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December 27, 2012
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News about the nuclear technologies industry

  News Roundup 
  • NRC panel to hear from tribe on Minn. nuclear plant's extension
    The Nuclear Regulatory Commission's Atomic Safety and Licensing Board will consider some of the concerns raised by the Prairie Island Indian Community about Xcel Energy's request to extend its used nuclear fuel storage license at its Prairie Island nuclear plant in Minnesota for 40 years. "We are dealing with regulations that were established 30 years ago for what everybody thought would be 10 to 20 years of storage," said Phil Mahowald, the community's general counsel. Xcel reiterated its interest in "holding the federal government accountable for removing used nuclear fuel from the plant site." Star Tribune (Minneapolis-St. Paul, Minn.)/The Associated Press (12/26) LinkedInFacebookTwitterEmail this Story
  • NRC seeks more info about San Onofre's steam generators
    Southern California Edison needs to provide further analysis about the damaged steam generators at its San Onofre nuclear plant in California, the Nuclear Regulatory Commission said, as the agency considers the utility's request to restart one of the facility's reactors. The plant must guarantee that the tubes in the generator retain "structural integrity" during "the full range of normal operating conditions," the NRC said. SCE said it would supply the requested data. St. Louis Post-Dispatch/The Associated Press (12/26) LinkedInFacebookTwitterEmail this Story
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  Management & Leadership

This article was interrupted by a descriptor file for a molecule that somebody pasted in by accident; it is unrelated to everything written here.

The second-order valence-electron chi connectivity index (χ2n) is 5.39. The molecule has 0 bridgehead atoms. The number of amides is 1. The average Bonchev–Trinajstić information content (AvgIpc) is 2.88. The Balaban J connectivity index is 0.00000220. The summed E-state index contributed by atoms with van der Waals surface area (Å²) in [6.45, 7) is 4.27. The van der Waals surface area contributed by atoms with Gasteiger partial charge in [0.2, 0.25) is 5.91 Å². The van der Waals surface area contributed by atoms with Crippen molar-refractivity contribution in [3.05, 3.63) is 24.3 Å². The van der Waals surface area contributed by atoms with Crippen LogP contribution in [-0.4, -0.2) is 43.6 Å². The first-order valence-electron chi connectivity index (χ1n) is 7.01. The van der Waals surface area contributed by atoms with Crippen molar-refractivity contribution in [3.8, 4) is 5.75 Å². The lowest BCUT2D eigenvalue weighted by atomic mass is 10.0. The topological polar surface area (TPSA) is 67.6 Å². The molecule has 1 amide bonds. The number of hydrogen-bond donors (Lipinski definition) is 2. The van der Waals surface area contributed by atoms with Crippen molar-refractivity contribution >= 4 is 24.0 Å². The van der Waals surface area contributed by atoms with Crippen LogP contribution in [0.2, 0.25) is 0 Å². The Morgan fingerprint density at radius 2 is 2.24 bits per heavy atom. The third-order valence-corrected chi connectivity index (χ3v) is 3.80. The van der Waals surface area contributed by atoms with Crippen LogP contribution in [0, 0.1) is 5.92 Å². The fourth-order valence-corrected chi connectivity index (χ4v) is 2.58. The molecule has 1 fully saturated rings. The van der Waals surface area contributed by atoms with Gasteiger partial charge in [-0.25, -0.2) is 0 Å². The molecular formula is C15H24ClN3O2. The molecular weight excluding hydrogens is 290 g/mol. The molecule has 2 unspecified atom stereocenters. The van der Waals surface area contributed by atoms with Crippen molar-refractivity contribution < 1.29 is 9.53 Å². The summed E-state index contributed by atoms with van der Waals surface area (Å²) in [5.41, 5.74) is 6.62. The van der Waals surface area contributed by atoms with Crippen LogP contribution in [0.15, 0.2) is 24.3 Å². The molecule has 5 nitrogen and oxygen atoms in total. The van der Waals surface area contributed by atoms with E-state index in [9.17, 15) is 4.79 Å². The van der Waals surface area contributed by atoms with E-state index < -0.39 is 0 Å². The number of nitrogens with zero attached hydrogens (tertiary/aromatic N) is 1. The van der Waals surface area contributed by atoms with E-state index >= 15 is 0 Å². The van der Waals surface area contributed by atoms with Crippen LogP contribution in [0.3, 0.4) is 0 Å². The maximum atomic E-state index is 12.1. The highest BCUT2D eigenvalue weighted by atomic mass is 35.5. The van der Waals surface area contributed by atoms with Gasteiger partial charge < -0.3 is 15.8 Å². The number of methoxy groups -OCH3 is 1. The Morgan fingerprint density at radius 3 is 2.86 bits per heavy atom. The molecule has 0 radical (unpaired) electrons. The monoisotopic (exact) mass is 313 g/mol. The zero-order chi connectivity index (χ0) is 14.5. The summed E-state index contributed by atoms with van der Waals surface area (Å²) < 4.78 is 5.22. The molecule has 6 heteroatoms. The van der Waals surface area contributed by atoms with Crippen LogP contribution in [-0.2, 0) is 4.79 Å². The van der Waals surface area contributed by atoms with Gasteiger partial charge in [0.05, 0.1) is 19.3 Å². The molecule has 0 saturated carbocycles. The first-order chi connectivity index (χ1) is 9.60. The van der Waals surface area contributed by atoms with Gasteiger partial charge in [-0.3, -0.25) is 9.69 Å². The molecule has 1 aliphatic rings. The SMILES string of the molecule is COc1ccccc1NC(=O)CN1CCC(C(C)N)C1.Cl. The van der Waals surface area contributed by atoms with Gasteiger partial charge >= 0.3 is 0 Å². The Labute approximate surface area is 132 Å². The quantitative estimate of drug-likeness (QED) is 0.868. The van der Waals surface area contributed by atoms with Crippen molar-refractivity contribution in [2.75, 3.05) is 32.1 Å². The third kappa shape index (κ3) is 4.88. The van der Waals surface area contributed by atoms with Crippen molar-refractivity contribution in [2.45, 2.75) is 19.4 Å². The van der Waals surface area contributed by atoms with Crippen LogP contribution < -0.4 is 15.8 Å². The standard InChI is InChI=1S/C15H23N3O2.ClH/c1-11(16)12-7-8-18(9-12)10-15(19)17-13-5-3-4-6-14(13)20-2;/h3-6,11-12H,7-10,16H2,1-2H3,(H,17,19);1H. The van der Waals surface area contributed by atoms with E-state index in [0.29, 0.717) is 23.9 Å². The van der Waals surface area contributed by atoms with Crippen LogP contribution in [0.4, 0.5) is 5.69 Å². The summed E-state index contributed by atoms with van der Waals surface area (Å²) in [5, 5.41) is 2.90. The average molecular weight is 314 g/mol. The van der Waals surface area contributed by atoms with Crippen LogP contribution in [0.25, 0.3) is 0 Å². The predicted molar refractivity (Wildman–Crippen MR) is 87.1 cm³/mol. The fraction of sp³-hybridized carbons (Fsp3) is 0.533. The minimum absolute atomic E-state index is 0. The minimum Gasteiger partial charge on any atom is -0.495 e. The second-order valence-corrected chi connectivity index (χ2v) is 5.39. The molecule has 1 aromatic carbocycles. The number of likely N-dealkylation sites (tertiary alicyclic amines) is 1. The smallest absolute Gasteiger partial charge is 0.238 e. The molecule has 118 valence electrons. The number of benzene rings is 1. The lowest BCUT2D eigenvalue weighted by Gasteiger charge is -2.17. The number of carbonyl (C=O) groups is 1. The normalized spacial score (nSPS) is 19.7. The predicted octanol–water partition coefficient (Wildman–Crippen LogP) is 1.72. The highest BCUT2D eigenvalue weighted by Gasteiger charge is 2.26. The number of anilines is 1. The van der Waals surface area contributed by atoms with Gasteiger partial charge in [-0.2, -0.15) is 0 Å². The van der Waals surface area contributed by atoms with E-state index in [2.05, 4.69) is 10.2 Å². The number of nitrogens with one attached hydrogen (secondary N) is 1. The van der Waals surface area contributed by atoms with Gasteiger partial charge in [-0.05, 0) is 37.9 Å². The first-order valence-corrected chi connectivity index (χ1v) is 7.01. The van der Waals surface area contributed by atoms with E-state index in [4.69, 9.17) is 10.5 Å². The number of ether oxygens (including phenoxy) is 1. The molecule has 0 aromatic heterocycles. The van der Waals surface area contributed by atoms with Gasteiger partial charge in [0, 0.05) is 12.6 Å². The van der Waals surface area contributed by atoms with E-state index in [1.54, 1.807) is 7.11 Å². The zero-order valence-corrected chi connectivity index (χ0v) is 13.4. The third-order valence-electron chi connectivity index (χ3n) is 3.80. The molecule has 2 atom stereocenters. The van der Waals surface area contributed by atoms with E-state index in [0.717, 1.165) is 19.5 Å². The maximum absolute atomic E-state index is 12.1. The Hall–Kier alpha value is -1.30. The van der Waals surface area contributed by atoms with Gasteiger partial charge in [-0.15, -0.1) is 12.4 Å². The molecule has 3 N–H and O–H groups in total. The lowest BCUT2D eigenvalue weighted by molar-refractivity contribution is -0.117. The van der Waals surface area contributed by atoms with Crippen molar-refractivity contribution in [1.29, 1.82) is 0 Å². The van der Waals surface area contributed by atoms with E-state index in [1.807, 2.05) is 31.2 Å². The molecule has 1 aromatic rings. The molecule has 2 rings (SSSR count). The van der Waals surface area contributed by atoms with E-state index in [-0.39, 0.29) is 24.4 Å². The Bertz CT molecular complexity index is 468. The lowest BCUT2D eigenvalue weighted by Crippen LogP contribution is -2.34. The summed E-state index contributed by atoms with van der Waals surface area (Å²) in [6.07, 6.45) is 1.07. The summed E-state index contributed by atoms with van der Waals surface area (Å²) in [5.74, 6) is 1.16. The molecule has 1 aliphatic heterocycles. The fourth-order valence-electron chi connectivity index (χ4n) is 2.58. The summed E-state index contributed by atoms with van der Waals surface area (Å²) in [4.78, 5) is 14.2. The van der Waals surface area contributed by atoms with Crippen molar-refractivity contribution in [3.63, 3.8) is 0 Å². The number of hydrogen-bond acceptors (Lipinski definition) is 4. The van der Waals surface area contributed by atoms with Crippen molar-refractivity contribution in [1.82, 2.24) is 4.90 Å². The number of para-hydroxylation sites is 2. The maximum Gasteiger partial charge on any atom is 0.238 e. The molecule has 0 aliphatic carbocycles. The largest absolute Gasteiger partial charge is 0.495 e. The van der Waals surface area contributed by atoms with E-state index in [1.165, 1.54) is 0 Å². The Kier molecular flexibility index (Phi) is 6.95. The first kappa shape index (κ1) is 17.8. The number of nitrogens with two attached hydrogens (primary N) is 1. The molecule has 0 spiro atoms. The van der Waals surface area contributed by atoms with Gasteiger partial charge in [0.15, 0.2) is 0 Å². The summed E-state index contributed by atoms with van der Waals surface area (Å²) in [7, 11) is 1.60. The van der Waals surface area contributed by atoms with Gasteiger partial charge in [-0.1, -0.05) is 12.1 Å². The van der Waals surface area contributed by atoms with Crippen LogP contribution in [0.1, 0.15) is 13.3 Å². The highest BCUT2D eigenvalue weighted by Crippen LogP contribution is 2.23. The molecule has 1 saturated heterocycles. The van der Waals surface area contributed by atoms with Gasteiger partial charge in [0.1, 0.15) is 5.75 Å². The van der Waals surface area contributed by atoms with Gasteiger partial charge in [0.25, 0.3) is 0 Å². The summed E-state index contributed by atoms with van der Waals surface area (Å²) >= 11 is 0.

• Leadership versus logorrhea
    As CEO of industrial-equipment manufacturer Barry-Wehmiller, Bob Chapman emphasizes the American "crisis of leadership" and gives speeches touting his own, more caring and people-focused approach to leadership. That's ultimately just "saccharine prattle," writes Michael Hiltzik, as evidenced by Chapman's willingness to abruptly lay off workers and shutter a plant in Southern California to take advantage of tax breaks in Ohio. Los Angeles Times (tiered subscription model) (12/26) LinkedInFacebookTwitterEmail this Story
  • Japan panel maintains finding about faults under nuclear plant
    A panel of Japanese nuclear regulators maintained an earlier finding that there are active faults underneath Tohoku Electric Power's Higashidori nuclear plant in northern Japan. During a meeting Wednesday, utility officials defended their claim that the faults are inactive, but it wasn't enough to convince regulators. "There were no facts that made us correct the recognition we reached earlier," said Kunihiko Shimazaki, the panel's head and a commissioner of the Nuclear Regulation Authority. The Mainichi (Japan)/Kyodo News (12/27) LinkedInFacebookTwitterEmail this Story
  • Japan PM lays out energy policy plan
    The new Japanese government intends to decide within three years which nuclear reactors can restart and to map out the country's future energy mix within 10 years, Shinzo Abe said in his first news conference as prime minister. Abe said he expects Japan's nuclear regulator to establish "strict" safety rules that would be the basis for the restart of the units. The Mainichi (Japan)/Kyodo News (12/27) LinkedInFacebookTwitterEmail this Story
  • Russia to sign $500M nuclear pact with Bangladesh in January
    Russia will sign a $500 million pact with Bangladesh next month to finalize the predevelopment phase of a nuclear construction project at Rooppur, Bangladesh. "Shifting from its previous stance of 4.5% interest rate, the Russian side has agreed that the rate would not be more than 3%. They have also agreed to provide 90% of the total cost of the nuke plant," said Yeafesh Osman, Bangladesh's state minister for science and technology. The Daily Star (Bangladesh) (12/27) LinkedInFacebookTwitterEmail this Story

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People who lean on logic and philosophy and rational exposition end by starving the best part of the mind."
--William Butler Yeats,
Irish poet and playwright

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